BY EMILY HAGENBURGER
More than 200 teachers and school administrators from throughout the region are attending a three-day training session in Greeneville to begin a transition to Common Core, the largest Tennessee Department of Education teacher-training program in state history.
The training began Tuesday and continues through Thursday at Greeneville High School.
Tennessee has joined 45 other states in adopting the Common Core curriculum to raise standards and improve learning in the classroom.
Mathematics classes in grades 3-8 will be seeing immediate Common Core changes starting this fall, with revisions coming in the 2013-14 school year in English/Language Arts.
The opening session on Tuesday began with a greeting from Greene County Director of Schools Dr. Vicki Kirk and, fittingly, a math problem.
After that, a video showed Gov. Bill Haslam welcoming the teachers and administrators and explaining that the Common Core program will have higher standards for students to fully prepare them for college and the workforce and to create more skilled workers for Tennessee.
Other messages followed from state Commissioner of Education Kevin Huffman, Deputy Commissioner Kathleen Airhart, and Assistant Commissioner of Curriculum and Instruction Emily Barton.
All three emphasized that the switch to Common Core would mean doing things differently than in the past, but the smaller number of key concepts means more depth of understanding for students.
Kirk then discussed the implementation of Common Core standards.
3 IMPORTANT TERMS
Focus, Coherence, and Rigor were the three terms associated with the new standards.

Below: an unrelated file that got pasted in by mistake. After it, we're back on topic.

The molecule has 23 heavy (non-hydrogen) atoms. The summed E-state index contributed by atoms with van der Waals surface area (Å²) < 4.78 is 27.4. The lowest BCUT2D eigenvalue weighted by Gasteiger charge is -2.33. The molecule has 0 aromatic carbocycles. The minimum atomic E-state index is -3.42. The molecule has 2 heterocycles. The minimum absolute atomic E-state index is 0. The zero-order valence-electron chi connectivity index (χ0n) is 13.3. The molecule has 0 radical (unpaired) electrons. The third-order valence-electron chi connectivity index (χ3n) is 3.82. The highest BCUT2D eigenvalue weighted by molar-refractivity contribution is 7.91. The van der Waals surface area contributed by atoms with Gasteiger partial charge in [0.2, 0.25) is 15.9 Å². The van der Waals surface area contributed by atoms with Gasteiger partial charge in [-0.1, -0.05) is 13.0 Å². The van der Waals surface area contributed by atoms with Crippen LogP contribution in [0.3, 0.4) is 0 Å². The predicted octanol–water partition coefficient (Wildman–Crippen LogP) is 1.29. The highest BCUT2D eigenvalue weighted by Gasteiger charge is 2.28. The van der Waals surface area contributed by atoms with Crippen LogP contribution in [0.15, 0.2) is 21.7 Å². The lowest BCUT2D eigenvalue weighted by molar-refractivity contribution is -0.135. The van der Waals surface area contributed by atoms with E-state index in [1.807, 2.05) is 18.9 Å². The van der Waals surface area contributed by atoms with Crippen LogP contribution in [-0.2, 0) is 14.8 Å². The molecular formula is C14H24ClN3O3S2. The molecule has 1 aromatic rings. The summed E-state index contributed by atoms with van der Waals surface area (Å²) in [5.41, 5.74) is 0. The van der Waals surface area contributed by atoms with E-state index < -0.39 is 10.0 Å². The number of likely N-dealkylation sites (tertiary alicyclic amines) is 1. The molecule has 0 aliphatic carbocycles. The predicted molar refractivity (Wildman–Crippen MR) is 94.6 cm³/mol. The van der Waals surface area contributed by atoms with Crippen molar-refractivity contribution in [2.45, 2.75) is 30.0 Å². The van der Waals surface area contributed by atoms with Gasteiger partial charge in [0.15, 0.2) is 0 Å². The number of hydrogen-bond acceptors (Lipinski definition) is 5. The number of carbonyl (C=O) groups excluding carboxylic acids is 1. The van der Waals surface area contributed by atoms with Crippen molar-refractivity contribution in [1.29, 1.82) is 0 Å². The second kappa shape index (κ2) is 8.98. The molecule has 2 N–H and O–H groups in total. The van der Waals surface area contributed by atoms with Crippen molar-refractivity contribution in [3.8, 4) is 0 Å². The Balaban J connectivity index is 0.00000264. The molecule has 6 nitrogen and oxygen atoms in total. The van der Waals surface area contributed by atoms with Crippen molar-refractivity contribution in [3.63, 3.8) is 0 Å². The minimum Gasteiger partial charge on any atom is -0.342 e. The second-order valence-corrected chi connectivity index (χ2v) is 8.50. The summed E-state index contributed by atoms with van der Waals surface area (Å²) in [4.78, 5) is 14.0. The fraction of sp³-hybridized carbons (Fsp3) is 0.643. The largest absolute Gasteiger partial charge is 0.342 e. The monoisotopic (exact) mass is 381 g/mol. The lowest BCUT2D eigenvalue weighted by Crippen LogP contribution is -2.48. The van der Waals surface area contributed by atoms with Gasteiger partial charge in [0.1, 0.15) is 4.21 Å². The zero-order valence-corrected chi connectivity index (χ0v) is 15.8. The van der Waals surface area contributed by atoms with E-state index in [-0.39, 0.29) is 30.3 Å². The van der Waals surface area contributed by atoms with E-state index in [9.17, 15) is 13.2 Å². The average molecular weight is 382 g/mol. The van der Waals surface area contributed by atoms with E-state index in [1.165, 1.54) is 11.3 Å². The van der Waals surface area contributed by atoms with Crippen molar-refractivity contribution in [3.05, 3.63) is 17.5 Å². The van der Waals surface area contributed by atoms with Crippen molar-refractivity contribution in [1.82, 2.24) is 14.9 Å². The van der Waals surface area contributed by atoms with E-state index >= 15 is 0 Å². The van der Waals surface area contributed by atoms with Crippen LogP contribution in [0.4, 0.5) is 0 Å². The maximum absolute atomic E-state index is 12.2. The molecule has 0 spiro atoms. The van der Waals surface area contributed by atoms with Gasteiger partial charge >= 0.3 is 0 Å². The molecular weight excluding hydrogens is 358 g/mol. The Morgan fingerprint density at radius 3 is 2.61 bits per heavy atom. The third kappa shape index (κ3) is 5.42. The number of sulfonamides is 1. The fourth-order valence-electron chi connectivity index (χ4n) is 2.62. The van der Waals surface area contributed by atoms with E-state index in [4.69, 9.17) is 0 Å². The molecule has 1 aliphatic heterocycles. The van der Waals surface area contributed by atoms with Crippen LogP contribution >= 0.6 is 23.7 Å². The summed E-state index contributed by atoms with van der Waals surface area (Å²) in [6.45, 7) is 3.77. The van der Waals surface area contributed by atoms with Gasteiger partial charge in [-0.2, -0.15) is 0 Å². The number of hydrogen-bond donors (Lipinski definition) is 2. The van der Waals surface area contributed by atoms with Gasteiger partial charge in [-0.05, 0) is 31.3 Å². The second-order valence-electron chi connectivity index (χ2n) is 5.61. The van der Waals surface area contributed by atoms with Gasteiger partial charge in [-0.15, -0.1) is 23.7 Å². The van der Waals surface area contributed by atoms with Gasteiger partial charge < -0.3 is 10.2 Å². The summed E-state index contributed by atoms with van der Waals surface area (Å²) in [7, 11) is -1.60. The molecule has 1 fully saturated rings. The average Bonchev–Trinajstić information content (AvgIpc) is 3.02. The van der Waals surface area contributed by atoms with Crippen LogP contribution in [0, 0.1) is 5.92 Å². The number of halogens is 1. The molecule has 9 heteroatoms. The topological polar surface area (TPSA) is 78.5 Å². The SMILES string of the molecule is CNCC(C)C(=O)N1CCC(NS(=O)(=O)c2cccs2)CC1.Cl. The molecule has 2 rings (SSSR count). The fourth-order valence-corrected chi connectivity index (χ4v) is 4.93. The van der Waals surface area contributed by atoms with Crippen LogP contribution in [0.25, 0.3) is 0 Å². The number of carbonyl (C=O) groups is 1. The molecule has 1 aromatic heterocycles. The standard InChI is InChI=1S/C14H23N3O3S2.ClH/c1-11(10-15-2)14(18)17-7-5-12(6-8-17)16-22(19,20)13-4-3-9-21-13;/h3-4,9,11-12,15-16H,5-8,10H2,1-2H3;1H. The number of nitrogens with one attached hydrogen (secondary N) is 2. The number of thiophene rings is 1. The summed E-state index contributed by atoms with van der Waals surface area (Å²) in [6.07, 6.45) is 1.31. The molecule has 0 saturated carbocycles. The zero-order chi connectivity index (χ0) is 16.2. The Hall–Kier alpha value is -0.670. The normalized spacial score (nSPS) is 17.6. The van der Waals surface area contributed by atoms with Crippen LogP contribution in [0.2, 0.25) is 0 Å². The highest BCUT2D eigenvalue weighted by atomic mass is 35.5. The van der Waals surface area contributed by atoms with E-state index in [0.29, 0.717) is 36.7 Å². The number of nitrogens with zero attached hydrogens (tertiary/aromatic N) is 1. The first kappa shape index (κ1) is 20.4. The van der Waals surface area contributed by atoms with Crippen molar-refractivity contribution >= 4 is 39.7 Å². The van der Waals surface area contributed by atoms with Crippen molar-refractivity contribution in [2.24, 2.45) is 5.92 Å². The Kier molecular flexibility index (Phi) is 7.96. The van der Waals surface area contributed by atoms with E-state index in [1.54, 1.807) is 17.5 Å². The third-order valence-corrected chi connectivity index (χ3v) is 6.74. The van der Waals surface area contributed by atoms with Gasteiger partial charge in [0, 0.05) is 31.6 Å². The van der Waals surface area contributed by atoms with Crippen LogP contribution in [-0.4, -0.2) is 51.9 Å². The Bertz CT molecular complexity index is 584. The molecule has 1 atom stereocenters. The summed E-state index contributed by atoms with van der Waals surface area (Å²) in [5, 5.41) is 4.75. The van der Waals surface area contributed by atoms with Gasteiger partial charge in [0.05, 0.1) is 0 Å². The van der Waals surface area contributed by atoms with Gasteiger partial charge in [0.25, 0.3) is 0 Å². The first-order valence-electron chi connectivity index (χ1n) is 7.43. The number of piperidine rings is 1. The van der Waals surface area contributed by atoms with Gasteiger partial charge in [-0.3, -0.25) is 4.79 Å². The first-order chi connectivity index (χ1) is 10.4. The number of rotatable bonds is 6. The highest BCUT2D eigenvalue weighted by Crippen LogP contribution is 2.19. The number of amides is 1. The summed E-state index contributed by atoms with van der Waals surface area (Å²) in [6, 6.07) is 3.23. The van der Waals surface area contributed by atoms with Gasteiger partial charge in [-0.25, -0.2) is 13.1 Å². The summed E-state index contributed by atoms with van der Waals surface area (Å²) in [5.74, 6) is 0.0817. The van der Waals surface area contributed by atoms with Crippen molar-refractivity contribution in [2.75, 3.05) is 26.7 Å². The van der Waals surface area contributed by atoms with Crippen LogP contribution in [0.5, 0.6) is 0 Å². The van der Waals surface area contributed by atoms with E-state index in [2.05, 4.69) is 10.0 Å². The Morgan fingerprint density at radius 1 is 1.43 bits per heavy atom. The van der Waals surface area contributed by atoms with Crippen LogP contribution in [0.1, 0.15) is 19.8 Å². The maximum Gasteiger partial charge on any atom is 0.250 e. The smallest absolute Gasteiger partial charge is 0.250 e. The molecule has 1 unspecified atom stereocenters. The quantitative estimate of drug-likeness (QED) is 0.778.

For example, in third grade math there will now be 25 standards to focus on instead of the previous 113, so that teachers will be able to delve deeper into core concepts.
The narrowed focus of subject matter will encourage a deeper understanding and greater level of coherence for student, Kirk said.
Two focus standards will be adopted this year at each grade level in the math departments.
Third grade will concentrate on multiplication and division, fourth and fifth grade will focus on fractions, sixth and seventh grade will emphasize ratios and proportions, and eighth grade will study functions and linear equations.
Though the switch to Common Core standards will be challenging for both teachers and students, Kirk has high expectations for the new program.
"I'm excited about this," she said, "I'm convinced it will engage more students in math."
CHANGES TO TCAP
The annual Tennessee Comprehensive Assessment Program (TCAP) tests used to assess student performance and comprehension will also see changes in upcoming years as the subject matter narrows to take out questions not correlated with Common Core standards, Kirk said.
TCAPs will eventually transition into Partnership For Assessment Of Readiness For College and Careers (PARCC) tests, which Kirk described as more complex and requiring students to show and explain their work.
As a member of the state's Common Core Leadership Council, Kirk has been directly involved in the formation of the Common Core curriculum and teacher training.
Kirk said she thinks this method of teaching and learning, though different, will help students to really understand what they are being taught, and not just memorize facts.
The teacher training for the program is "groundbreaking" according to Kirk, and is very well planned and organized to prepare the educators for the shift in teaching.
Teachers who spoke at Tuesday's meeting said they had felt too rushed by the large number of standards that were previously covered and are excited about having the time to fully immerse their students in the material.
Also, having a common curriculum across the state enables teachers to "be on the same page" on what they teach and how they assess student progress, Kirk said.
The teachers and administrators will be attending sessions led by Common Core coaches in groups according to both grade level and school.
The goal of the sessions is to help the educators understand changes in curriculum and how best to implement them.
Additional training sessions are scheduled for July 17-19 and July 24-26 in other areas of the state.
For more information about the Tennessee Common Core, visit tncore.org